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Absorption of electromagnetic waves in a medium is generally manipulated by controlling the frequency dispersion of constitutive parameters. However, it is still challenging to gain the desired constitutive parameters for customized absorption over a broad frequency range. Here, by virtue of spoof surface plasmonic polaritons (SPPs), we demonstrate capabilities of the spatial k-dispersion engineering for producing the customized broadband absorption. Incident waves can be efficiently converted to the spoof SPPs by plasmonic arrays, and their propagation and/or absorption can be controlled by engineering the spatial dispersion of k-vector. Based on this feature, we show how such concept is employed to achieve broadband as well as frequency-selective broadband absorptions as examples. It is expected that the proposed concept can be extended to other manipulations of propagating electromagnetic waves over a broad frequency range.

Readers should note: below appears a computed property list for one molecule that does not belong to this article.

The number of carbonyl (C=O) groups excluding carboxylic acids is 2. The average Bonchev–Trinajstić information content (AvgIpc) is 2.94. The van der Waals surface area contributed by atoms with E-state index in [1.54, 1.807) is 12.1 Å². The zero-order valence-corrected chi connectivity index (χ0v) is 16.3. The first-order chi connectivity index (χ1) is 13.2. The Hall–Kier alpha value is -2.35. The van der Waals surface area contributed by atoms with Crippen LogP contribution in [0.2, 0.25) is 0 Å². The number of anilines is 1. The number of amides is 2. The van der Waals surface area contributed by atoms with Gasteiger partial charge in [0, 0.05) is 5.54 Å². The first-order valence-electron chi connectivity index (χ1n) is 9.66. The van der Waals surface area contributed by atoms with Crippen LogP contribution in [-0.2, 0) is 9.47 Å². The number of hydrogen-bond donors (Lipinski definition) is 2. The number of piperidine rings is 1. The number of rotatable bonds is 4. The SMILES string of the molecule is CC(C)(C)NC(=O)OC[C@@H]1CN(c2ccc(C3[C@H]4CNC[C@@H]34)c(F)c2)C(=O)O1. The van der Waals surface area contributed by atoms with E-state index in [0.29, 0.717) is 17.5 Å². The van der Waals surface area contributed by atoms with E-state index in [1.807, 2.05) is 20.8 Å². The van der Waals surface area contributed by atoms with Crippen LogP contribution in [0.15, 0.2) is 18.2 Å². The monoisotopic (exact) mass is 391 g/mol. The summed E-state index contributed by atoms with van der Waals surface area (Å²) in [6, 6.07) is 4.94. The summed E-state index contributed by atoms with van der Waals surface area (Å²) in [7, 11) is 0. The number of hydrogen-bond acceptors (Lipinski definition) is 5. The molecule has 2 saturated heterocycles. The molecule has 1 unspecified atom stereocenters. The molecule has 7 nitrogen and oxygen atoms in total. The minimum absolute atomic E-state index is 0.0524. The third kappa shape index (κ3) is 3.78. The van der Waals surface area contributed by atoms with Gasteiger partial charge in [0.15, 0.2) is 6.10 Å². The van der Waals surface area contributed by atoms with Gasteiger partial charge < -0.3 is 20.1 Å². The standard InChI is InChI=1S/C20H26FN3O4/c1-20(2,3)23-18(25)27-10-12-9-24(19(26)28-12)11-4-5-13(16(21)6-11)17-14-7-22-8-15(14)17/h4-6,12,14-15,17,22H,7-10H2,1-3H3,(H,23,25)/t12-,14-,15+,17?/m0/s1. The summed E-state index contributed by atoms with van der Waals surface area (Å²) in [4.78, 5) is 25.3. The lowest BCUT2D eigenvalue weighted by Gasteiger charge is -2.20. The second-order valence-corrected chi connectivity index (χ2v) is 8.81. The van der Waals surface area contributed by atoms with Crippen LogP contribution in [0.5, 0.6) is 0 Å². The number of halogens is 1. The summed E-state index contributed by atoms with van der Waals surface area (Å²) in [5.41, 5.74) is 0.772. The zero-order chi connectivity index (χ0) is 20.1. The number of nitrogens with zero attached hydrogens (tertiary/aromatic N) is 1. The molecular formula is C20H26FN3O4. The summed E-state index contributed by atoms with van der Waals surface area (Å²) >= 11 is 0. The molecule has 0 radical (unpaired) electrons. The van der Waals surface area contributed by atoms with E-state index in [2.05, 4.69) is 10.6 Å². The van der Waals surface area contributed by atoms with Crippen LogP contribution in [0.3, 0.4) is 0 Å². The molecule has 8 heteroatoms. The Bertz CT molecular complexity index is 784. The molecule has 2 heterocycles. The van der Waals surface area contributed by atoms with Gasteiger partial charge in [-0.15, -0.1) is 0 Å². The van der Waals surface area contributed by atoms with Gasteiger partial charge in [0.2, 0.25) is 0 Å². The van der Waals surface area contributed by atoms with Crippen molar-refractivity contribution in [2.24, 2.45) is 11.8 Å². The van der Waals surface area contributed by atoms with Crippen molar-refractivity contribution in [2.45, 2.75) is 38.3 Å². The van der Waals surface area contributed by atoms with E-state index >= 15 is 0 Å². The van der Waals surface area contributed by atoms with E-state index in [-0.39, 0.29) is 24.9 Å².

Controlling absorption from a medium illuminated by electromagnetic waves is of great importance in many areas. Particularly, approaches for enhancing absorption have been widely investigated in the last several decades and are believed to be continuing in the future due to the great potential applications in the fields of energy-harvesting devices1,2,3,4, thermal emitters/detectors5,6,7, microwave absorbing materials8,9,10,11,12,13, display devices14, and so on. The electromagnetic power absorbed in a non-magnetic medium is mainly determined by losses as well as electric field strength, following the relation Pabs=1/2(ωε″+σ)|E|2, where ω is the angular frequency, ε″ is the imaginary part of permittivity, σ is the conductivity and E is the total electric field15. Clearly, increase of the losses (ε″ and/or σ) and the electric field allows strong absorption, but they are commonly conflicting requirements with the metal in microwave regime as a typical example. As a consequence, various mechanisms for enhancing the total electric field are exploited to achieve strong absorption2,3,4,5,16,17,18,19,20,21,22,23,24,25,26. As an important aspect of this topic, the frequency dispersion of the constitutive parameters is necessary for high-efficiency absorption over a broad frequency band12,27, but realization of such materials is challenging. Fortunately, recent advantage of metamaterials comprising sub-wavelength inclusions28 offers a promising way to manipulate the constitutive parameters with freedom to produce broadband responses. For example, the artificial frequency dispersion engineering of both real and imaginary parts of the effective permittivity of a metamaterial has been demonstrated to achieve broadband absorption29.